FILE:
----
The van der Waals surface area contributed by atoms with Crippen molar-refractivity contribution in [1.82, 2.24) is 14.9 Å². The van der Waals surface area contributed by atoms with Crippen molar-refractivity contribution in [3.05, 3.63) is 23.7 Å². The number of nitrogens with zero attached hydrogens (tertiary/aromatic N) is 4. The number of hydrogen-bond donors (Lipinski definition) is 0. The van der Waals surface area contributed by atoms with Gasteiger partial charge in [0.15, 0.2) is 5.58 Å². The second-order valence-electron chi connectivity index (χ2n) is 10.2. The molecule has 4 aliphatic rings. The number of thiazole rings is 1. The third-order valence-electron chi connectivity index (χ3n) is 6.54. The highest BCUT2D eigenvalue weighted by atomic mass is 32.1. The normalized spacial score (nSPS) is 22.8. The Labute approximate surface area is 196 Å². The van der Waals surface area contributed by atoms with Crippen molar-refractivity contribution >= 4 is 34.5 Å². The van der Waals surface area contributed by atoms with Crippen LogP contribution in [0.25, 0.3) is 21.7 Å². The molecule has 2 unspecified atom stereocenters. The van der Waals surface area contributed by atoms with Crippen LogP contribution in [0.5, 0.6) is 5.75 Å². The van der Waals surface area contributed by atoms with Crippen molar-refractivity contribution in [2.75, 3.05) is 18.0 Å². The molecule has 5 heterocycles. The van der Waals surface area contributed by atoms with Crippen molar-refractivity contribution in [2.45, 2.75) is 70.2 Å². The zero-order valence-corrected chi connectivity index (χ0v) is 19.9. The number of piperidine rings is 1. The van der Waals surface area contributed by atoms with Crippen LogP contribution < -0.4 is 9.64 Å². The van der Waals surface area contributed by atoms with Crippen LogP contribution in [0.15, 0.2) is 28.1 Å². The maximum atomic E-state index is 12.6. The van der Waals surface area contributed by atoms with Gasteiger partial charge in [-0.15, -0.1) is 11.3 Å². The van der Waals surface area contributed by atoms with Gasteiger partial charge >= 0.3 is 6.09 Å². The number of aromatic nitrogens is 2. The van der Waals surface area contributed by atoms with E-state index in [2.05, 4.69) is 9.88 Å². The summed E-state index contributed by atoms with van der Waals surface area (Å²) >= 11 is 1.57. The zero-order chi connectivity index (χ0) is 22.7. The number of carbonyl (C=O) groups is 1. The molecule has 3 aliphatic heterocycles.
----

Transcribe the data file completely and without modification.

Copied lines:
The van der Waals surface area contributed by atoms with Crippen molar-refractivity contribution in [1.82, 2.24) is 14.9 Å². The van der Waals surface area contributed by atoms with Crippen molar-refractivity contribution in [3.05, 3.63) is 23.7 Å². The number of nitrogens with zero attached hydrogens (tertiary/aromatic N) is 4. The number of hydrogen-bond donors (Lipinski definition) is 0. The van der Waals surface area contributed by atoms with Gasteiger partial charge in [0.15, 0.2) is 5.58 Å². The second-order valence-electron chi connectivity index (χ2n) is 10.2. The molecule has 4 aliphatic rings. The number of thiazole rings is 1. The third-order valence-electron chi connectivity index (χ3n) is 6.54. The highest BCUT2D eigenvalue weighted by atomic mass is 32.1. The normalized spacial score (nSPS) is 22.8. The Labute approximate surface area is 196 Å². The van der Waals surface area contributed by atoms with Crippen molar-refractivity contribution >= 4 is 34.5 Å². The van der Waals surface area contributed by atoms with Crippen LogP contribution in [0.25, 0.3) is 21.7 Å². The molecule has 2 unspecified atom stereocenters. The van der Waals surface area contributed by atoms with Crippen LogP contribution in [0.5, 0.6) is 5.75 Å². The van der Waals surface area contributed by atoms with Crippen molar-refractivity contribution in [2.75, 3.05) is 18.0 Å². The molecule has 5 heterocycles. The van der Waals surface area contributed by atoms with Crippen molar-refractivity contribution in [2.45, 2.75) is 70.2 Å². The zero-order valence-corrected chi connectivity index (χ0v) is 19.9. The number of piperidine rings is 1. The van der Waals surface area contributed by atoms with Crippen LogP contribution < -0.4 is 9.64 Å². The van der Waals surface area contributed by atoms with Crippen LogP contribution in [0.15, 0.2) is 28.1 Å². The maximum atomic E-state index is 12.6. The van der Waals surface area contributed by atoms with Gasteiger partial charge in [-0.15, -0.1) is 11.3 Å². The van der Waals surface area contributed by atoms with Gasteiger partial charge >= 0.3 is 6.09 Å². The number of aromatic nitrogens is 2. The van der Waals surface area contributed by atoms with E-state index in [2.05, 4.69) is 9.88 Å². The summed E-state index contributed by atoms with van der Waals surface area (Å²) >= 11 is 1.57. The zero-order chi connectivity index (χ0) is 22.7. The number of carbonyl (C=O) groups is 1. The molecule has 3 aliphatic heterocycles.